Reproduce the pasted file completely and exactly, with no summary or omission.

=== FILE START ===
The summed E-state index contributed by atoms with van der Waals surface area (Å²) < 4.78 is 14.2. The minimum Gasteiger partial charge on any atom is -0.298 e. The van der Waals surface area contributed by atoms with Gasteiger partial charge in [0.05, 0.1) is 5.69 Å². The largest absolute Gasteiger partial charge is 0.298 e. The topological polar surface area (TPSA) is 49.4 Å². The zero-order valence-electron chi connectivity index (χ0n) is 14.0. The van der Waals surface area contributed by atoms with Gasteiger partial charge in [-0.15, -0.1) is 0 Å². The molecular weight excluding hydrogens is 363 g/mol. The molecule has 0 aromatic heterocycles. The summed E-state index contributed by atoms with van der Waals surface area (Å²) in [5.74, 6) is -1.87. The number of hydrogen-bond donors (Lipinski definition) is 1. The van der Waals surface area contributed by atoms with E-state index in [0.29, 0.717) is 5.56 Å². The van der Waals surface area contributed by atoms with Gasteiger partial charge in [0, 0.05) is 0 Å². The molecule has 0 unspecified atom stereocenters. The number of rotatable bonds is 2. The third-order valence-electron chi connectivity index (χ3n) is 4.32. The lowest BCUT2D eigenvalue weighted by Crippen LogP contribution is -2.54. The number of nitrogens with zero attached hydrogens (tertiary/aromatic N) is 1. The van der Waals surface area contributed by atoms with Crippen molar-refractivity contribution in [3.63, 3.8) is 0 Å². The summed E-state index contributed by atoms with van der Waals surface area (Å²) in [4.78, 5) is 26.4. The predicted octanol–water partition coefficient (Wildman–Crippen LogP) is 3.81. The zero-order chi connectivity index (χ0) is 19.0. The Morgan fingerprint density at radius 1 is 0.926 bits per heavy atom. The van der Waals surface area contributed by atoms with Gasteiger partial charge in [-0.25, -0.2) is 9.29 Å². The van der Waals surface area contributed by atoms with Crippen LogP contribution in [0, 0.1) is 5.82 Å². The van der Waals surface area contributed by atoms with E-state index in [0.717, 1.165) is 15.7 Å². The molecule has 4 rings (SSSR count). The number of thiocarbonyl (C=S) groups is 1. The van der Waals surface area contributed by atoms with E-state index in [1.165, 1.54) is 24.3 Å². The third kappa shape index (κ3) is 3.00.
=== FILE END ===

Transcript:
The summed E-state index contributed by atoms with van der Waals surface area (Å²) < 4.78 is 14.2. The minimum Gasteiger partial charge on any atom is -0.298 e. The van der Waals surface area contributed by atoms with Gasteiger partial charge in [0.05, 0.1) is 5.69 Å². The largest absolute Gasteiger partial charge is 0.298 e. The topological polar surface area (TPSA) is 49.4 Å². The zero-order valence-electron chi connectivity index (χ0n) is 14.0. The van der Waals surface area contributed by atoms with Gasteiger partial charge in [-0.15, -0.1) is 0 Å². The molecular weight excluding hydrogens is 363 g/mol. The molecule has 0 aromatic heterocycles. The summed E-state index contributed by atoms with van der Waals surface area (Å²) in [5.74, 6) is -1.87. The number of hydrogen-bond donors (Lipinski definition) is 1. The van der Waals surface area contributed by atoms with E-state index in [0.29, 0.717) is 5.56 Å². The van der Waals surface area contributed by atoms with Gasteiger partial charge in [0, 0.05) is 0 Å². The molecule has 0 unspecified atom stereocenters. The number of rotatable bonds is 2. The third-order valence-electron chi connectivity index (χ3n) is 4.32. The lowest BCUT2D eigenvalue weighted by Crippen LogP contribution is -2.54. The number of nitrogens with zero attached hydrogens (tertiary/aromatic N) is 1. The van der Waals surface area contributed by atoms with Crippen molar-refractivity contribution in [3.63, 3.8) is 0 Å². The summed E-state index contributed by atoms with van der Waals surface area (Å²) in [4.78, 5) is 26.4. The predicted octanol–water partition coefficient (Wildman–Crippen LogP) is 3.81. The zero-order chi connectivity index (χ0) is 19.0. The Morgan fingerprint density at radius 1 is 0.926 bits per heavy atom. The van der Waals surface area contributed by atoms with Gasteiger partial charge in [-0.25, -0.2) is 9.29 Å². The van der Waals surface area contributed by atoms with Crippen LogP contribution in [0, 0.1) is 5.82 Å². The van der Waals surface area contributed by atoms with E-state index in [0.717, 1.165) is 15.7 Å². The molecule has 4 rings (SSSR count). The number of thiocarbonyl (C=S) groups is 1. The van der Waals surface area contributed by atoms with E-state index in [1.165, 1.54) is 24.3 Å². The third kappa shape index (κ3) is 3.00.